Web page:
Jonathan Woolf

Track listing
Edvard GRIEG (1843–1907)
Alla Menuetto, from Sonata in E Minor, op. 7 [2:42]
Finale (Molto Allegro), from Sonata in E Minor, op. 7 (abridged) [2:41]
Humoreske in G-sharp Minor, op. 6, no. 2 [1:45]
Bridal Procession, op. 19, no. 2 [3:00]
Butterfly, op. 43, no. 1 [1:58]
To Spring, op. 43, no. 6 [1:55]
Gangar [Norwegian Peasants’ March], op. 54, no. 2 [2:02]
Wedding-Day at Troldhaugen, op. 65, no. 6 [2:03]
Remembrances, op. 71, no. 7 [2:24]
Edvard Grieg (piano), Paris, 2 May 1903

Camille SAINT-SAËNS (1835–1921)
Andante sostenuto - Molto animato, from Piano Concerto No. 2 in G Minor, op. 22 (extracts) [3:54]
Rhapsodie d’Auvergne, op. 73 [1:52]
Improvised cadenza on Africa, op. 89 [2:48]
Valse mignonne, op. 104 [2:30]
Valse nonchalante, op. 110 [3:11]
Gramophone Company Limited, Paris, 24 November 1919
Mazurka No. 1 in G Minor , op. 21 [2:58]
Rêverie du soir à Blidah, op. 60, no. 3 from Suite Algerienne [3:47]
Marche militaire française, op. 60, no. 4 from Suite Algerienne [3:39]
Valse mignonne, op. 104 [2:26]
Camille Saint-Saëns (piano), Paris, 26 June 1904

Prélude, arr. from Le déluge, op. 45 [3:28]
Paris, 24 November 1919
Elégie, op. 143 [4:33]
Paris, 26 November 1920
Havanaise, op. 83 [8:04]
Gabriel Willaume (violin), Camille Saint-Saëns (piano) (1873–?) Paris, 24 November 1919

Ascanio: La, la, la… “Fiorentinelle!” Ah! qui m’appelle? [2:27]
Samson et Dalila: Printemps qui commence [3:38]
Rêverie [3:07]
La solitaire, op. 26, no. 3 [2:26]
Meyriane Héglon (mezzo-soprano), Camille Saint-Saëns (piano) Paris, 26 June 1904

Jules MASSENET (1842–1912)
Sapho: Pendant un an je fus ta femme [2:14]
Georgette Leblanc (soprano), Jules Massenet (piano), Paris, 1903

Claude DEBUSSY (1862–1918)
Pelléas et Mélisande: Mes longs cheveux descendent [1:47]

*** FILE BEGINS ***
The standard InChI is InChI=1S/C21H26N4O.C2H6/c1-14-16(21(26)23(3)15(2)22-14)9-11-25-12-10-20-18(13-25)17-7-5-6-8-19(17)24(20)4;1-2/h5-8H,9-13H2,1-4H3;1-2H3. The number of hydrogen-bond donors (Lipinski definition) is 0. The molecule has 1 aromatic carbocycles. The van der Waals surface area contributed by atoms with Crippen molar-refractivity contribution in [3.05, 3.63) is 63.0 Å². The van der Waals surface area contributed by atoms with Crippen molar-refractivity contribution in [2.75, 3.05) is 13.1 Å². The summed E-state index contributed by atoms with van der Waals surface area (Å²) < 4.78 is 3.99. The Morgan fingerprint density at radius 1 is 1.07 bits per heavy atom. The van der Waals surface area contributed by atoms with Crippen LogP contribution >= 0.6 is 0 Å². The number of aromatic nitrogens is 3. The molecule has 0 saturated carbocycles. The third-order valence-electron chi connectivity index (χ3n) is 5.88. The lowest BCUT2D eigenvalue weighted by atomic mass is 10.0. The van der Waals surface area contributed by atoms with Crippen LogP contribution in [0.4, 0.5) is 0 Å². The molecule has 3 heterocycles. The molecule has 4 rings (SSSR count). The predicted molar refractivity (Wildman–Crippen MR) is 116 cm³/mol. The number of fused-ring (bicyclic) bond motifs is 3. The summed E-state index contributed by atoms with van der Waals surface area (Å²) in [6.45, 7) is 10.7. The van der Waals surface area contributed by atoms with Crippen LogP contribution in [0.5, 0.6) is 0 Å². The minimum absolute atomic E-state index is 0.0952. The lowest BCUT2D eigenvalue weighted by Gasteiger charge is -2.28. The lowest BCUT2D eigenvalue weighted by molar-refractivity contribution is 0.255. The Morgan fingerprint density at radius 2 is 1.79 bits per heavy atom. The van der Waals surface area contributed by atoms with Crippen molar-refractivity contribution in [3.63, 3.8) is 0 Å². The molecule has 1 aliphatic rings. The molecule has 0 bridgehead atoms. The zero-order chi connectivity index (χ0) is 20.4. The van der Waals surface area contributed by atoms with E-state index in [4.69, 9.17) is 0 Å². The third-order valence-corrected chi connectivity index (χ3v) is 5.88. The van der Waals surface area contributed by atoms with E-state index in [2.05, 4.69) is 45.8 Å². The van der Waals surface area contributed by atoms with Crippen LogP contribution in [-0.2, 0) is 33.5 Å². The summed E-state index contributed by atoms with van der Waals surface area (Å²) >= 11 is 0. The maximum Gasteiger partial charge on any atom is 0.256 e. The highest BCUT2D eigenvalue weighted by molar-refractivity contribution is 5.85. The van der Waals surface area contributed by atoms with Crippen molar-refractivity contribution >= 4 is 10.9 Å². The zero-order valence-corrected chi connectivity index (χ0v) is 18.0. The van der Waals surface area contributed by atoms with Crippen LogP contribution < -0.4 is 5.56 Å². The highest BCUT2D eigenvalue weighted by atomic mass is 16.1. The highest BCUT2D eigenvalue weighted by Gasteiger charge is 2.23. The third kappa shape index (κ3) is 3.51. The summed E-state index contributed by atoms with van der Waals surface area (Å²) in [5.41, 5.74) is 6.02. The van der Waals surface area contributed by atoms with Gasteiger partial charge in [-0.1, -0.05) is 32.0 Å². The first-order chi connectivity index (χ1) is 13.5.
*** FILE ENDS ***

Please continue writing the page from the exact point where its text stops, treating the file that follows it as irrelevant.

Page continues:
Il pleure dans mon coeur (Ariettes oubliées No. 2) [2:15]
L’ombre des arbres (Ariettes oubliées No. 3) [2:24]
Aquarelles-Green (Ariettes oubliées No. 5) [1:39]
Mary Garden (soprano) Claude Debussy (piano) , Paris, 1904

Domenico SCARLATTI (1685-1757)
Sonata in A, L. 495 (K. 24) [2:06]
Georg Frideric HANDEL (1685-1759)
Gavotte Varié, from Suite No. 14, HWV 411 [2:41]
Carl Maria von WEBER (1786-1826)
Rondo brillante in E-flat, op. 62 [2:35]
Felix MENDELSSOHN (1809-1847)
Scherzo in E Minor, op. 16, no. 2 [2:01]
Song Without Words in A, op. 19, no. 3, “Hunting Song” [1:53]
Song Without Words in C, op. 67, no. 4, “Spinning Song” [1:30]
Fryderyk CHOPIN (1810-1849)
Impromptu in A-flat, op. 29 [3:10]
Berceuse in D-flat, op. 57 [3:33]
Nocturne in F-sharp, op. 15, no. 2 [3:32]
Waltz in A-flat, op. 34, no. 1 [2:46]
Marche funebre: Lento, from Sonata No. 2 in B-flat Minor, op. 35 [4:02]
Franz LISZT (1811-1886)
Hungarian Rhapsody No. 11 in A Minor [4:14]
Emmanuel CHABRIER (1841-1894)
Scherzo-valse, No. 10 from Pièces pittoresques [3:32]
Jules MASSENET (1842-1912)
Valse folle [2:59]
Raoul PUGNO (1852–1914)
Valse lente [3:16]
Sérénade à la lune [2:33]
Impromptu [2:42]
Raoul Pugno (piano), Paris, 1903

Raoul PUGNO
Page d’amour [2:07]
Maria Gay (mezzo-soprano), Raoul Pugno (piano), Paris, 1903

Felix MENDELSSOHN (1809-1847)
Song Without Words in C, op. 67, no. 4, “Spinning Song” [1:43]
Fryderyk CHOPIN (1810-1849)
Nocturne No. 8 in D-flat, op. 27, no. 2 (abridged) [3:43]
Benjamin GODARD (1849-1895)
Valse chromatique [3:09]
Louis DIÉMER (1843–1919)
Grande valse de concert in D-flat, op. 37 [2:34]
Caprice de concert in D, op. 12, from Chant du Nautonier [3:15]
Louis DIÉMER (1843–1919)
Grande valse de concert in D-flat, op. 37 [2:47]
Caprice de concert in D, op. 12, from Chant du Nautonier [3:05]
Louis Diémer (piano), Paris, 1904/6